So you will be able to break the ProxMox password with the iFixit iHakaPass-SHA256 USB dongle right? :p

Actually i am not THAT naive. and i will be fair and answer my own question in the last post.
I get it, it takes 2 minutes to reset a root password on a Debian server if you get physical access to it.
So, i understand the need to manually type a passphrase each time as the ONLY possible practical curtain to protect data, but i refuse to accept
there is no way to protect the dataset even if this happens. The encrypted dataset should then be protected not only by the passphrase, but also protected against a new root user with a different password than the one that was used when encrypting the dataset. This would eliminate the problem, .... in theory or there is probably another catch 22 in there..

BTW, im not a TrueNAS fanboy or anything, i just pointed the friendly option in the GUI, but so far i am testing it and there are many other things that suck with it. I am trying to decide which one to use.
 

axrusar

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Jun 13, 2022
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Ok final question then..
There is the FULL ENCRYPTION option in proxmox that you mentioned... what is the difference then that way? you will still need to manually type a password each time the system reboots? And what is the difference if the server gets stolen?
 

Dunuin

Famous Member
Jun 30, 2020
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So you will be able to break the ProxMox password with the iFixit iHakaPass-SHA256 USB dongle right? :p

Actually i am not THAT naive. and i will be fair and answer my own question in the last post.
I get it, it takes 2 minutes to reset a root password on a Debian server if you get physical access to it.
So, i understand the need to manually type a passphrase each time as the ONLY possible practical curtain to protect data, but i refuse to accept
there is no way to protect the dataset even if this happens. The encrypted dataset should then be protected not only by the passphrase, but also protected against a new root user with a different password than the one that was used when encrypting the dataset. This would eliminate the problem, .... in theory or there is probably another catch 22 in there..

BTW, im not a TrueNAS fanboy or anything, i just pointed the friendly option in the GUI, but so far i am testing it and there are many other things that suck with it. I am trying to decide which one to use.
I don't get that. Root password and encryption key/passphrase are totally unrelated. Even root can't access a encrypted but locked datasets. Thats the point of the encryption. If you don't got the encryption key, there is no way to acsess the data. No matter if you got access to the hardware or to a root account. Only way to get the key as an attacker is to dump the RAM and extract it from there without unplugging the power or getting it from someone by social engineering.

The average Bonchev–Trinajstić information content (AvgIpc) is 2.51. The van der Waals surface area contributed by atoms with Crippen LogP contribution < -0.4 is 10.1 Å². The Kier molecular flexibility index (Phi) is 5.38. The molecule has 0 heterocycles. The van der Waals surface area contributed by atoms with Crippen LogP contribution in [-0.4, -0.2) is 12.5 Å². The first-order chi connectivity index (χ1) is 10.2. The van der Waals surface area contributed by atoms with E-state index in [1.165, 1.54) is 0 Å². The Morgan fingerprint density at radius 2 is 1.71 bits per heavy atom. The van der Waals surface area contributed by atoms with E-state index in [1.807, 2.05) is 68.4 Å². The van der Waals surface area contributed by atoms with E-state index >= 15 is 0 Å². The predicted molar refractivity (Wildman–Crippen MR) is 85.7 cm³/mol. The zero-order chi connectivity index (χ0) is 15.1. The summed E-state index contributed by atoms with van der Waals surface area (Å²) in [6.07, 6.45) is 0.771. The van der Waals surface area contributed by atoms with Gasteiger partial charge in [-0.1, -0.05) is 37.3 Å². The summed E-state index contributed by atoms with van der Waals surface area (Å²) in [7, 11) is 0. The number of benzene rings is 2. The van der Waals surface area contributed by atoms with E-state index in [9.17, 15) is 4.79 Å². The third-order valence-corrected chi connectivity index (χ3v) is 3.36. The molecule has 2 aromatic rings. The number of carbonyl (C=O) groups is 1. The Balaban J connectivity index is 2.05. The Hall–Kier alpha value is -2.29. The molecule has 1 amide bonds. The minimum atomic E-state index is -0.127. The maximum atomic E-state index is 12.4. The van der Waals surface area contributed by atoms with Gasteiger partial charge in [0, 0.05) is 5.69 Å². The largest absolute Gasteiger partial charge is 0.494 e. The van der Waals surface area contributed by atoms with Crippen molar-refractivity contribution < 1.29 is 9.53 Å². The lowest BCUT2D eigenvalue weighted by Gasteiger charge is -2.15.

If the key is not only stored in volatile RAM but also somewhere on a persistent disk (like TrueNAS does when you want automount of encrypted datasets) you don't need any root password at all to get the key. You just remove the system disk, put it in another computer, mount it there and you can read every file including the phassphrase without any authentification required. You then can just run "zfs mount -al" and type in that passphrase you got from disk to unlock the encrypted datasets.
Ok final question then..
There is the FULL ENCRYPTION option in proxmox that you mentioned... what is the difference then that way? you will still need to manually type a password each time the system reboots? And what is the difference if the server gets stolen?
The difference is that EVERYTHING except the bootloader is encrypted. And what you need to type in while booting is not the root login, its the encryption key the whole system is encrypted with. This all happens before PVE is even able to boot. Without that passphrase you won't even be able to boot PVE.
And because everything is encrypted it won't help you to remove the disk and put it into another machine. You then just see garbage without that key.


If you like it or not. If you don't need to type in a very long (20+ chars) password somewhere manually, your data won't be protected against theft. Thats how encryption works.

Only option without it would be to use key files on a pen drive or token but then you would need to store that pen drive in a safe after booting because if you don't unplug it again everyone stealing the server also got the key file to unlock it.